8/10/2012

NSA Bahrain Chief’s Mess Begins Training Future Leaders

Aug. 8, 2012

US NAVAL FORCE CENTRAL COMMAND


By Chief (Sel) Mass Communication Specialist (EXW/DV/SW/AW) Shane Tuck

NAVAL SUPPORT ACTIVITY, Bahrain (NNS) -- Vice Adm. Scott Van Buskirk, Chief of Naval Personnel, released the fiscal year 2013 active-duty Navy chief petty officer (CPO) selection board results July 31, marking the beginning of a historical passage for 40 CPO selectees assigned to Naval Support Activity (NSA) Bahrain, and tenant commands.
For many Sailors selected, it’s an achievement unparalleled by any other Navy Promotion.
“Initially I was shocked,” said Chief (Sel) Explosive Ordnance Disposal Technician Cliff Frazier. “But soon after I saw my profile sheet and realized it was real, I was extremely humbled.”
Sailors often exemplify the reality that persistence pays off, and that never giving up can lead to achieving your goals.
“With 19 years and 10 months of naval service, I was about to retire,” said Chief (Sel) Yeoman Lashondra Blue, senior selectee for NSA Bahrain. “This is truly a blessing, and I want to thank all of my junior Sailors and mentors that have worked with me to make this joyous time in my career a reality.”
With the excitement of selection comes an expectation of increased responsibility and respect unlike any other military service.
“The Navy holds the rank of chief petty officer in very high regards,” said Master Chief Mark Tomlinson, command master chief of U.S. Naval Forces Central Command and this year’s NSA Bahrain Chief Petty Officer Induction Committee chairman. “When you shift your uniform from the old blue to khaki, you’re expected to be the ‘be all and know all.’ There are no anchors with training wheels or rookie anchors; you are the Chief!”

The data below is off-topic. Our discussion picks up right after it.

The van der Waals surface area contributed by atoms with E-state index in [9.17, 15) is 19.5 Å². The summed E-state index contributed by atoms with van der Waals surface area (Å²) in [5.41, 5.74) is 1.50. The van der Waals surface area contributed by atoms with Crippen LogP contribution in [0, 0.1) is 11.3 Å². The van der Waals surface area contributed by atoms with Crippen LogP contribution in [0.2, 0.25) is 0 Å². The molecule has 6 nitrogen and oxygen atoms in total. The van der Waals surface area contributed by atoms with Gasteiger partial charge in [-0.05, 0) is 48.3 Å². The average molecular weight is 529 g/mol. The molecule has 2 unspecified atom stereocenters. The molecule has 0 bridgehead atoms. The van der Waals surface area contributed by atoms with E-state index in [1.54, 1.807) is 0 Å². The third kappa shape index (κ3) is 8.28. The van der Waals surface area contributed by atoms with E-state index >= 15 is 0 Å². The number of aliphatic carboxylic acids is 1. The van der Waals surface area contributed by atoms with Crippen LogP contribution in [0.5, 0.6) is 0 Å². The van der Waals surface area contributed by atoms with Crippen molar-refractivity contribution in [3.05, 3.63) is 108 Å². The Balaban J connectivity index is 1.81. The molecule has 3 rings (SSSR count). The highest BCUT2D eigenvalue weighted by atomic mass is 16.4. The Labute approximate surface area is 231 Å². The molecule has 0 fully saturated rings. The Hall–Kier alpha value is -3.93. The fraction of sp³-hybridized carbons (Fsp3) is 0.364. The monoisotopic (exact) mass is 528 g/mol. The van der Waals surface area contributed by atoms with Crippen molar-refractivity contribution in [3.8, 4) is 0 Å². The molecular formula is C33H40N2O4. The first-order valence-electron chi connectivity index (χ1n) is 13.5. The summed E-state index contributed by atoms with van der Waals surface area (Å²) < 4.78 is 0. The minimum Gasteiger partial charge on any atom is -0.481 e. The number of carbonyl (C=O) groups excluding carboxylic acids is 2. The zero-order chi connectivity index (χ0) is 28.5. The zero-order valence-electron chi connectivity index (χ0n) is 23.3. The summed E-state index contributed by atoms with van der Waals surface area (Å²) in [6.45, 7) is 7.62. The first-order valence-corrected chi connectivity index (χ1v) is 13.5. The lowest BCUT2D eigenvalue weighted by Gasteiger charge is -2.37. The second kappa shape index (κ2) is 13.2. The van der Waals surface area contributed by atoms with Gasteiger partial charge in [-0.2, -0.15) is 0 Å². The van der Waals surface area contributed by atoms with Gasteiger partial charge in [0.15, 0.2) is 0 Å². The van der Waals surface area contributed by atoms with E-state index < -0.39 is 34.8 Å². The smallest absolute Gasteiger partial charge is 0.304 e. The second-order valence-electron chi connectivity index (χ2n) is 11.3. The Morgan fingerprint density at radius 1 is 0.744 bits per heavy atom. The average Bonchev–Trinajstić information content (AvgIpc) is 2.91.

While the season is a time of training for the selectees, it’s also a time for the chief’s mess to polish their leadership skills.
“Induction is a time to fine tune a Sailor’s leadership, communication and coping skills while instilling a refreshed sense of heritage, loyalty and commitment,” said Tomlinson. “It’s a time for ‘genuine chiefs,’ past and present, to learn about the personnel soon to stand beside them and vice versa. We cannot build a chief in six weeks; we merely increase their awareness of the qualities that they already possess.”
This year’s NSA Bahrain induction has a unique aspect to it – U.S. Army Sgt. 1st Class Stephanie Payton.
“I volunteered to take part in the chief petty officer induction process because I happen to be stationed on a Navy base, and I can’t pass up an opportunity like this,” said Payton. “I’m always looking forward to a challenge, and I’m willing to learn new things that will make me a better leader.”
Payton acknowledges the leadership skills she stands to gain by exposing herself to the diversity of a different armed service.
“As a Soldier, this will be the experience of a lifetime,” said Payton. “I'm interested in learning how the leadership styles differ in between our services’ senior enlisted ranks, and the many Navy customs and acronyms.”
NSA Bahrain’s chief petty officer induction is a six-week process that began Aug. 1 and will end with the time-honored tradition of a pinning ceremony, Sept. 13.